FOR IMMEDIATE RELEASE
November 6, 2001
For further information please contact:
Judith Matz <judith _at__ arl.org>
Communications Officer, ARL
LIBRARIANS URGED TO PROMOTE OPEN ARCHIVES
Washington, DC -- Librarians are uniquely positioned to take a
leadership role in helping the higher education community regain control
of scientific publishing. Recognizing the importance of librarians in
the struggle to keep the knowledge commons open and accessible,
Professor Jean-Claude Guédon is urging librarians to "throw all of their
weight––and it is considerable––behind the Open Archive Initiative."
Professor Guédon's proposal is detailed in his new work, In Oldenburg's
Long Shadow: Librarians, Research Scientists, Publishers, and the
Control of Scholarly Publishing. The paper is based on a recent
presentation he made to members of the Association of Resear
(ARL) and the Canadian Association of Research Libraries (CARL).
Professor Guédon proposes a new alliance between research scientists and
librarians to combat the "serial publishing crisis" in which scientific
journals have been priced out of the range of many libraries. He is
particularly interested in the potential of networking technologies to
improve scholarly communication. ARL has published his paper to
stimulate discussion and encourage new thinking on the important issues
In Oldenburg's Long Shadow examines the history of scientific publishing
beginning in Europe in the mid-seventeenth century when Henry Oldenburg,
Secretary of the Royal Society of London, created the first public
registry of ideas to protect intellectual property and ensure the rapid
evolution of scientific knowledge. Little changed in the scientific
publishing system until the mid-nineteenth century when publishers
"managed to transform scholarly journals—trad
itionally, a secondary,
unpromising publishing venture at best—into big business." Professor
Guédon traces this transformation to the development of "core journals"
and the use of core journals in the creation of the Science Citation
Index in the 1960s. The notion of a scientific core of journals in which
elite scientists must publish and which libraries must acquire at any
cost, resulted in the identification of "targets of opportunity" for
commercial publishers who developed strategies to acquire and control as
many of the leading scientific journals as possible.
The advent of digitization, however, changed the dynamic of scientific
publishing. Digitization allows a distinction between an article and the
journal in which it is published. The refereed evaluation process of an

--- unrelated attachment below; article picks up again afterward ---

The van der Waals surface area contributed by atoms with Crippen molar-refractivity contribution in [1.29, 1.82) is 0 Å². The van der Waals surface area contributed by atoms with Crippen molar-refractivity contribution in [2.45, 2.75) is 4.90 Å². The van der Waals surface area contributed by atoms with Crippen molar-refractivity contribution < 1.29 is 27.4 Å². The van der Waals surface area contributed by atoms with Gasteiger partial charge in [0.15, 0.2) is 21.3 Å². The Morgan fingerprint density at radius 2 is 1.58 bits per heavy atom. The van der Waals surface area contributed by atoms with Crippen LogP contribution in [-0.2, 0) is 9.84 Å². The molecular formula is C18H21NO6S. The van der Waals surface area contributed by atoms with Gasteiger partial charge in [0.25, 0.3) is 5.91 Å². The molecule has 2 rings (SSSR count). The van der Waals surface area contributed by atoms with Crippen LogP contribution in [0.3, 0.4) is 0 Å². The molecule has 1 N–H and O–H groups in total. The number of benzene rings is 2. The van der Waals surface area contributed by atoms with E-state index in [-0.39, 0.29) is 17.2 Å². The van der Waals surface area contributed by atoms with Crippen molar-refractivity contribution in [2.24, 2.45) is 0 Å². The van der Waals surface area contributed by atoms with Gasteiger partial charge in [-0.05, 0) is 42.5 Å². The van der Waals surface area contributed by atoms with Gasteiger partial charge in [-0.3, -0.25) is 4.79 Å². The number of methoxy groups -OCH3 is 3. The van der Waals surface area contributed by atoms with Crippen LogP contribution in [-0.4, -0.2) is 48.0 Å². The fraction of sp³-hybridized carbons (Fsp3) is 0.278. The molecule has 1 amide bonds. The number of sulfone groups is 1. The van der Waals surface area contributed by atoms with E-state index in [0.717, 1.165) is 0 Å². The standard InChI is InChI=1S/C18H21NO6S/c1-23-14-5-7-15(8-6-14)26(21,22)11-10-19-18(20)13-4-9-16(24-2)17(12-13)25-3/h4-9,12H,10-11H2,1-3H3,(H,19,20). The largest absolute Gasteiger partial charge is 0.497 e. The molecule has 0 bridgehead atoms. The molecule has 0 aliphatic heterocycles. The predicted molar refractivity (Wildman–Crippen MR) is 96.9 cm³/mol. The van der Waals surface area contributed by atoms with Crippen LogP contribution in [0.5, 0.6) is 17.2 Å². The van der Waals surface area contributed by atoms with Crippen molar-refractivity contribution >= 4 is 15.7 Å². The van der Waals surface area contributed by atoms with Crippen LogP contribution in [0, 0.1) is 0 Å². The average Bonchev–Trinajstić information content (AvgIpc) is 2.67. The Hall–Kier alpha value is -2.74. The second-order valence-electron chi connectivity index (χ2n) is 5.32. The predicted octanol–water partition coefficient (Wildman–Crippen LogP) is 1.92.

article by the research community can now be separated from the print
publication process. The large investment of time, money, and equipment
required to include an article in a print jou
rnal is not an issue in the
digital world. In particular, the rise of the Internet has allowed for
the creation of a system of open archives with no-fee access to
articles, unified harvesting tools, and citation linkages. "In short,"
Professor Guédon states, "the evaluation process stands ready to be
reinvented in a clear, rational way by the relevant research communities
themselves." The challenge for librarians, working closely with
scientists, is to seize the opportunities offered by these advances in
technology for they "hold the key to developing a total, global mapping
of science" for the benefit of humanity rather than for the advantage of
an elite few.
Jean-Claude Guédon holds his doctorate in the History of Science from
the University of Wisconsin, Madison, and is currently Professor of
Comparative Literature at the University of Montreal. His interest in
both theoretical and practical issues regarding electronic publishing
has led him to produce numer
ous papers on the subject as well as to
present at conferences worldwide. He has been actively engaged in
projects pushing the boundaries of scholarly communication including
serving on the steering committees of the Canadian National Site
Licensing Project and the Digital Library of Electronic Theses and Dissertations.
ARL published the paper with the expectation that the library and
scholarly communities will give serious consideration to the issues and
suggestions presented by Professor Jean-Claude Guédon. In Oldenburg's
Long Shadow is available both in print and online. For further
information, see: <http://www.arl.org/arl/proceedings/138/guedon_aboutpaper.html>.
ARL is a not-for-profit association representing 123 research libraries
in North America. ARL programs and services promote equitable access to
and effective use of recorded knowledge in suppor
t of teaching,
research, scholarship, and community service.
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